Yin Yang is perhaps the most known and documented concept used within Taoism.
The symbol for Yin Yang is called the Taijitu. Most people just call it the yin yang symbol in the west. The taijitu symbol can be found in more than one culture.
A starting definition: Yin / Yang: Two halves that together complete wholeness. Yin and yang are also the starting point for change. When something is whole, by definition, it’s unchanging and complete. So when you split something into two halves – yin/yang, it upsets the equilibrium of wholeness.
The word Yin comes out to mean “shady side” and Yang “sunny side”.
Yin Yang is the concept of duality forming a whole. We encounter examples of Yin and Yang every day. As examples: night (Yin) and day (Yang), female (Yin) and male (Yang).
Neither Yin nor Yang is absolute. Nothing is completely Yin or completely Yang.
Each aspect contains the beginning point for the other aspect. For example, day becomes night and then night becomes day. Yin and Yang are interdependent upon each other so that the definition of one requires the definition for the other to be complete.
The summation of Yin and Yang form a whole. One effect of this is: as one aspect increases the other decreases to maintain the overall balance of the whole.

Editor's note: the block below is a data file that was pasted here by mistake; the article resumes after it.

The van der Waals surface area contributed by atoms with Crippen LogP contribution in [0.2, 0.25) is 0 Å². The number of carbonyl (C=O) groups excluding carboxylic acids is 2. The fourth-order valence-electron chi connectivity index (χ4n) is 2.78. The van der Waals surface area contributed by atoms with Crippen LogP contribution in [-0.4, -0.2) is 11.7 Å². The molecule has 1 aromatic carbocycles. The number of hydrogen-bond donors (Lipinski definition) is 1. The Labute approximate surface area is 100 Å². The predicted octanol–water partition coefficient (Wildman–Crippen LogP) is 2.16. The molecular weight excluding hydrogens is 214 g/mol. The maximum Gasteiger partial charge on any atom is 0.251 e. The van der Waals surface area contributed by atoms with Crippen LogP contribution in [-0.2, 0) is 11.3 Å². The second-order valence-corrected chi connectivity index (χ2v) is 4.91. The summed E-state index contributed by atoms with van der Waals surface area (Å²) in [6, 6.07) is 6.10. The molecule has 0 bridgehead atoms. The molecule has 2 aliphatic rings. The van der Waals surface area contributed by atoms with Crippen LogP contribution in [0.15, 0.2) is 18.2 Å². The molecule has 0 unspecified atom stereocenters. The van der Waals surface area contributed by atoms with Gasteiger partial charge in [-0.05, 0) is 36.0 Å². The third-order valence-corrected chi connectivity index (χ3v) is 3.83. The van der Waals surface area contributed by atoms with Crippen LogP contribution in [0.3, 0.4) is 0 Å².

Yin Yang illustrated from the Tao Te Ching
When people see things as beautiful,ugliness is created.
When people see things as good,evil is created.
Being and non-being produce each other.
Difficult and easy complement each other.
Long and short define each other.
High and low oppose each other.
Fore and aft follow each other.
An important Chinese symbol, the Bagua (also called Pa Kua) is an 8-sided shape that is made of 8 trigrams. It has the taiji or yin and yang symbol at the center and the eight trigrams are arranged around it to complete the octagonal figure.‘Ba’ means eight and ‘gua’ means areas or sections; collectively Bagua refers to a group of eight symbols that have specific meaning in the Chinese philosophy. The eight symbols or trigrams are each made of a combination of three lines that are either unbroken or broken. The unbroken line represents the male ‘yang’, the creative force of nature, while the broken line denotes the female ‘yin’, which is the receptive force of nature. These trigrams are symbolic of naturally occurring processes and the inter-related basic principles of reality. Each one of these is associated with a particular family member, season, direction, personality trait, animal, etc.